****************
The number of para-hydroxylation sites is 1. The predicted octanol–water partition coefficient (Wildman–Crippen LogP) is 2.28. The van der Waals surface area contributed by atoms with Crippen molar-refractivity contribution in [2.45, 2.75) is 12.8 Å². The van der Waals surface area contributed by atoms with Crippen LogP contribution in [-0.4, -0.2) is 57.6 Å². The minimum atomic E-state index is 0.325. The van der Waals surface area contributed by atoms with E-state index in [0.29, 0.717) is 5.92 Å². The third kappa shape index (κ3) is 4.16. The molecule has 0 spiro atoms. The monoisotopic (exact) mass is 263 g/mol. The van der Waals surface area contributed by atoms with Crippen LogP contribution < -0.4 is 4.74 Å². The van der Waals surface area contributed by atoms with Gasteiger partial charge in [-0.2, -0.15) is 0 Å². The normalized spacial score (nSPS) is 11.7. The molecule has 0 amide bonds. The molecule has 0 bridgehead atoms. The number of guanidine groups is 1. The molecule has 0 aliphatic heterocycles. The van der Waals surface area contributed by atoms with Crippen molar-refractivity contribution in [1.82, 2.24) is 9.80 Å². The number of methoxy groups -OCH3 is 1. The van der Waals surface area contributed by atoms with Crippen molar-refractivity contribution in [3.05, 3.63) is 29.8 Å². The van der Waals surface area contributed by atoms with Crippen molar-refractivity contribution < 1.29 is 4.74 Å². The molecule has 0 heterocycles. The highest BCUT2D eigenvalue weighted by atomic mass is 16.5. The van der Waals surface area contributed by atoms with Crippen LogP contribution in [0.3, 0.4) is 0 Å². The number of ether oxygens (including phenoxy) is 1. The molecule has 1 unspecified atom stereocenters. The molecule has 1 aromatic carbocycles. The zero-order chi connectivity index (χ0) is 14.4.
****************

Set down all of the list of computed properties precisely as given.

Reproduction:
The number of para-hydroxylation sites is 1. The predicted octanol–water partition coefficient (Wildman–Crippen LogP) is 2.28. The van der Waals surface area contributed by atoms with Crippen molar-refractivity contribution in [2.45, 2.75) is 12.8 Å². The van der Waals surface area contributed by atoms with Crippen LogP contribution in [-0.4, -0.2) is 57.6 Å². The minimum atomic E-state index is 0.325. The van der Waals surface area contributed by atoms with E-state index in [0.29, 0.717) is 5.92 Å². The third kappa shape index (κ3) is 4.16. The molecule has 0 spiro atoms. The monoisotopic (exact) mass is 263 g/mol. The van der Waals surface area contributed by atoms with Crippen LogP contribution < -0.4 is 4.74 Å². The van der Waals surface area contributed by atoms with Gasteiger partial charge in [-0.2, -0.15) is 0 Å². The normalized spacial score (nSPS) is 11.7. The molecule has 0 amide bonds. The molecule has 0 bridgehead atoms. The number of guanidine groups is 1. The molecule has 0 aliphatic heterocycles. The van der Waals surface area contributed by atoms with Crippen molar-refractivity contribution in [1.82, 2.24) is 9.80 Å². The number of methoxy groups -OCH3 is 1. The van der Waals surface area contributed by atoms with Crippen molar-refractivity contribution in [3.05, 3.63) is 29.8 Å². The van der Waals surface area contributed by atoms with Crippen molar-refractivity contribution < 1.29 is 4.74 Å². The molecule has 0 heterocycles. The highest BCUT2D eigenvalue weighted by atomic mass is 16.5. The van der Waals surface area contributed by atoms with Crippen LogP contribution in [0.3, 0.4) is 0 Å². The number of ether oxygens (including phenoxy) is 1. The molecule has 1 unspecified atom stereocenters. The molecule has 1 aromatic carbocycles. The zero-order chi connectivity index (χ0) is 14.4.